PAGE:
Bottom Line / Changes

Welcome to the first weekend of 2024! It's a messy one weather-wise, as a nor'easter is still on track to deliver snow, sleet, and rain to New Jersey.

Overall, the outlook has not shifted much. Snow to the north. Rain to the south and along the coast. And a messy mix in the middle, leaning toward the wet side.

Final forecast update for this weekend's nor'easter, as of Saturday morning. (Dan Zarrow, Townsquare Media)
Final forecast update for this weekend's nor'easter, as of Saturday morning. (Dan Zarrow, Townsquare Media)

Here are the changes I made for this "final call" forecast:

❄️ Tweaked contours slightly, by about 10-20 miles, to account for the latest track and trajectory of the storm.

❄️ Reduced number of map areas from 5 back to 4. Simple is better. And it emphasizes that New Jerseyans north of Interstate 78 (orange and blue) will probably be reaching for the snow shovel. But south of that corridor (green and white) will not.

❄️ Generally decreased expected snow totals. 6-10" became 5-10". 3-6" goes to 2-5". Given the heavy, wet snow ratio - where it even snows - I think it'll be a struggle to see widespread double-digit accumulations.

❄️ Yes, I am leaning toward the lower end of these snowfall ranges. However, those higher elevations of NW NJ in particular have a habit of surprising us with snow totals sometimes. That is why I decided to keep the upper bound snowfall at 10", and structure my contour ranges accordingly.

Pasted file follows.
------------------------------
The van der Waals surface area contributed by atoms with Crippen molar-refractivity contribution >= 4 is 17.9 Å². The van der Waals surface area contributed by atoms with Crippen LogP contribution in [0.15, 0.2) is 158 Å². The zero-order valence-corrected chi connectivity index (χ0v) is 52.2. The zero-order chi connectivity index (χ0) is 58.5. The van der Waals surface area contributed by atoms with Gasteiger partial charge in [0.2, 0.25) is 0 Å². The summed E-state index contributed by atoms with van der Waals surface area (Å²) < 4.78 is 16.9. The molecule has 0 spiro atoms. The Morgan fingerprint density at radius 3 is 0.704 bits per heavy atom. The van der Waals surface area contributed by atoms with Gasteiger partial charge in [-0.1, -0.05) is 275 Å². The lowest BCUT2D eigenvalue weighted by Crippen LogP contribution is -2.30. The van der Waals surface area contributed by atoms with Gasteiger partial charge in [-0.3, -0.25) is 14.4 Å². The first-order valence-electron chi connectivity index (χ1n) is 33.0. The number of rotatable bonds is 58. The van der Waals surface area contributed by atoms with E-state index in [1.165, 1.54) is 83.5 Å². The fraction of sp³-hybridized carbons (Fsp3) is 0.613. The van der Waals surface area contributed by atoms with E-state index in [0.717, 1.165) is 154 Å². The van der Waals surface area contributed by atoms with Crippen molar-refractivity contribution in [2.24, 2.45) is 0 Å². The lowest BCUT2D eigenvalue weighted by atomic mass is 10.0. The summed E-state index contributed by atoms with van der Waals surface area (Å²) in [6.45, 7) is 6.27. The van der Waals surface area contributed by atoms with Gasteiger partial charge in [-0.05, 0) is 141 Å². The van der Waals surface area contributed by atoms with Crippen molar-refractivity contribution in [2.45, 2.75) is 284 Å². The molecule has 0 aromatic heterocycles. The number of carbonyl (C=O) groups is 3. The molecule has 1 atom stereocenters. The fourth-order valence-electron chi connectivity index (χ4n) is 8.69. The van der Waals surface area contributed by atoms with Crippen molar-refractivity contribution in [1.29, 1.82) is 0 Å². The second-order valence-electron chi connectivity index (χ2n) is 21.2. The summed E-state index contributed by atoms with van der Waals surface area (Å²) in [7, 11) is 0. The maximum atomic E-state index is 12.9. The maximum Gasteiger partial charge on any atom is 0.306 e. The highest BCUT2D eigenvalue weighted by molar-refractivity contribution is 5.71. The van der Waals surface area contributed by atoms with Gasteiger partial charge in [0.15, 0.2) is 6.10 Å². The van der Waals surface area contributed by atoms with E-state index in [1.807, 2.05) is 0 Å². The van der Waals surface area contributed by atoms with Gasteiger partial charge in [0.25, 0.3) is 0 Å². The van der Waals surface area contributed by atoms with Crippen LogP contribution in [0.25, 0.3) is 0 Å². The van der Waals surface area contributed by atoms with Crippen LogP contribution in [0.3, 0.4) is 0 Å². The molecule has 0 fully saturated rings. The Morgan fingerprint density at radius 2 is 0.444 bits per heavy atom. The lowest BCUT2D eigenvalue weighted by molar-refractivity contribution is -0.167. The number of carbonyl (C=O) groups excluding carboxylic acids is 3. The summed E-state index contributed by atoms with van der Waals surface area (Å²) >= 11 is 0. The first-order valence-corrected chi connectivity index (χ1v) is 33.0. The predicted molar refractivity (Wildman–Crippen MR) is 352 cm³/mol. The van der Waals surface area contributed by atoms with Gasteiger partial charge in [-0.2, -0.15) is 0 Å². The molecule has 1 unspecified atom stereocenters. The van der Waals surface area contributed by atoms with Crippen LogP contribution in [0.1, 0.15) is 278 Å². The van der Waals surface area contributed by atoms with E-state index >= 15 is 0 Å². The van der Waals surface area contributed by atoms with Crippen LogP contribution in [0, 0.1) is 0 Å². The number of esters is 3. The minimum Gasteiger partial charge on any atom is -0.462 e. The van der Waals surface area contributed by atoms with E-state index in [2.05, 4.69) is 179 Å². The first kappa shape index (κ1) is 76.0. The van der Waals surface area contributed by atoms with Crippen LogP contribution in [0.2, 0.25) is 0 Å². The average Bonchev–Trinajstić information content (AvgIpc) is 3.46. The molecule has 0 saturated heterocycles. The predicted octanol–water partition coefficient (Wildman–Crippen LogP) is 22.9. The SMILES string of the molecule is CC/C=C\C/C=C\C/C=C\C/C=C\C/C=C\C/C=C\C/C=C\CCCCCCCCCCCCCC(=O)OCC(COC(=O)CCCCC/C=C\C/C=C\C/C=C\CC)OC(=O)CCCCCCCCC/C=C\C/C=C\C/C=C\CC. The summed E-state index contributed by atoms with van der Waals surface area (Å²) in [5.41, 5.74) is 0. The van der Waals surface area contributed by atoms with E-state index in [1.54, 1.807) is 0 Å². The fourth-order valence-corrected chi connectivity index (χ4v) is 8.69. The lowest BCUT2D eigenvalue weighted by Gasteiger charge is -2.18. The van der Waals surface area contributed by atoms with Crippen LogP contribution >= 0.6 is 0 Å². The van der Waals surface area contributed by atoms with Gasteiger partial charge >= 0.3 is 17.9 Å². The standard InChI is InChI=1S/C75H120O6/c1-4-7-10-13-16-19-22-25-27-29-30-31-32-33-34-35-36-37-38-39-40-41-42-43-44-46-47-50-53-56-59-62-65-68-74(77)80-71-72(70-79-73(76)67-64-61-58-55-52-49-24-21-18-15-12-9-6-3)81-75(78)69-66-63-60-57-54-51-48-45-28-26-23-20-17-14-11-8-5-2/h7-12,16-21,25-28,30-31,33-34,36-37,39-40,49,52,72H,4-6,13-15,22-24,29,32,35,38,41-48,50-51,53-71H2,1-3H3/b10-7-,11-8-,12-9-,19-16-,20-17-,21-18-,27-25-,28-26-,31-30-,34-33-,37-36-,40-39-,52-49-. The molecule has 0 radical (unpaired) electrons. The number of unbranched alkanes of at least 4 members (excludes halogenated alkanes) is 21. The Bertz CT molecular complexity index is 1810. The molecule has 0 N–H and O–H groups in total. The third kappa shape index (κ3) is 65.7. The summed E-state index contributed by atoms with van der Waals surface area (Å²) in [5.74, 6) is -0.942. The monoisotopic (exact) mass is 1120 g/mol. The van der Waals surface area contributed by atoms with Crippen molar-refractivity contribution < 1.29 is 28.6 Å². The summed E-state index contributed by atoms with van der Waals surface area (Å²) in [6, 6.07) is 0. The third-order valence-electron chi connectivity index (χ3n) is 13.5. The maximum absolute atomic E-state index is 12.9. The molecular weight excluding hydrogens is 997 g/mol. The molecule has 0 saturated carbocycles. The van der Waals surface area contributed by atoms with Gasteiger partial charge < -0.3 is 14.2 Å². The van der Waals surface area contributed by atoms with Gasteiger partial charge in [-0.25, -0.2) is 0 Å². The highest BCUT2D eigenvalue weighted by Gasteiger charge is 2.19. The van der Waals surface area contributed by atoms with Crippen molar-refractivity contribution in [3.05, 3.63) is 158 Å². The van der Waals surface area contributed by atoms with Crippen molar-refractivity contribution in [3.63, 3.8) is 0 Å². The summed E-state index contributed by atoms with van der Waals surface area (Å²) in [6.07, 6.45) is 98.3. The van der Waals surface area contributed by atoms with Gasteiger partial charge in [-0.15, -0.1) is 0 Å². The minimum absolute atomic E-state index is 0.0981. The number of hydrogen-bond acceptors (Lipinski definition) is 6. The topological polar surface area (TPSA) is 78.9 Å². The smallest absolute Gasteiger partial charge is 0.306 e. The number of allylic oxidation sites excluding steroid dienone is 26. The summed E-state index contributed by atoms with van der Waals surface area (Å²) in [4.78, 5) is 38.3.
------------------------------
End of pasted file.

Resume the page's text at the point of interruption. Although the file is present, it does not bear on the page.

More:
For the rest of this post, let's run through the 3-part timeline, potential accumulations, coastal impacts, and advisories. And we are still eyeing another, even stronger storm for mid next week.

97.3 ESPN logo
Get our free mobile app

Phase 1: Saturday Afternoon

Saturday morning is starting off cold, mainly in the 20s. Even colder than ALL models have predicted. That lends credence, I think, to the idea that initial precipitation bands arriving Saturday afternoon will be "mainly snow". (Except, of course, for coastal counties which will probably stay wet.)

Things will get started, as the storm system bubbles up from the southwest around the early to mid-afternoon hours. First flakes and drops will probably be between 1 p.m. and 4 p.m. for most of the state.

A quick "thumping" of snow could produce a quick inch or two of accumulation within the first hour or two. So travel conditions could deteriorate rapidly.

Phase 2: Saturday Night

The brunt of the storm kicks in after sunset, between about 5 p.m. and Midnight. That coincides with the center of this powerful nor'easter passing by the Jersey Shore.

A deep area of low pressure passes by the Jersey Shore will bring snow then rain then snow to the Garden State. (Accuweather)
A deep area of low pressure passes by the Jersey Shore will bring snow then rain then snow to the Garden State. (Accuweather)

However, that center of low pressure will carry warmer air into New Jersey too. So for most of the state - approximately the area south of Interstate 78 - a transition to plain rain is expected through the evening and overnight hours. That will shut off any additional snow accumulation. (And whatever is on the ground will either melt or become a slushy mess.)